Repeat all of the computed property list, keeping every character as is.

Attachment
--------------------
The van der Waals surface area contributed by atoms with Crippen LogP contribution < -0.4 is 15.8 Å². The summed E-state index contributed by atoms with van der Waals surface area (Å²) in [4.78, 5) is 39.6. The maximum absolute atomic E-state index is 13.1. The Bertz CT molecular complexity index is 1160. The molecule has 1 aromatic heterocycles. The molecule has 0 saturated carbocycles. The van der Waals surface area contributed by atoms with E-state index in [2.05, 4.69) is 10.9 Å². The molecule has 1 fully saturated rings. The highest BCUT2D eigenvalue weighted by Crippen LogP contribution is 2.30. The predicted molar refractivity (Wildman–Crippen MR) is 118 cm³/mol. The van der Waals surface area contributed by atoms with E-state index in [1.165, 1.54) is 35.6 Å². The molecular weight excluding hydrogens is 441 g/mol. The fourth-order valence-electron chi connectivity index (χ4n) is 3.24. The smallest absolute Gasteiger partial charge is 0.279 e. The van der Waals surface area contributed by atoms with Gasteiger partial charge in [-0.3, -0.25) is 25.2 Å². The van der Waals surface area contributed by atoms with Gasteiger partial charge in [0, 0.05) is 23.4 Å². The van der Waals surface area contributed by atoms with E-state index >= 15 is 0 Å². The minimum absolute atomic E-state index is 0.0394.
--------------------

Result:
The van der Waals surface area contributed by atoms with Crippen LogP contribution < -0.4 is 15.8 Å². The summed E-state index contributed by atoms with van der Waals surface area (Å²) in [4.78, 5) is 39.6. The maximum absolute atomic E-state index is 13.1. The Bertz CT molecular complexity index is 1160. The molecule has 1 aromatic heterocycles. The molecule has 0 saturated carbocycles. The van der Waals surface area contributed by atoms with E-state index in [2.05, 4.69) is 10.9 Å². The molecule has 1 fully saturated rings. The highest BCUT2D eigenvalue weighted by Crippen LogP contribution is 2.30. The predicted molar refractivity (Wildman–Crippen MR) is 118 cm³/mol. The van der Waals surface area contributed by atoms with E-state index in [1.165, 1.54) is 35.6 Å². The molecular weight excluding hydrogens is 441 g/mol. The fourth-order valence-electron chi connectivity index (χ4n) is 3.24. The smallest absolute Gasteiger partial charge is 0.279 e. The van der Waals surface area contributed by atoms with Gasteiger partial charge in [-0.3, -0.25) is 25.2 Å². The van der Waals surface area contributed by atoms with Gasteiger partial charge in [0, 0.05) is 23.4 Å². The van der Waals surface area contributed by atoms with E-state index >= 15 is 0 Å². The minimum absolute atomic E-state index is 0.0394.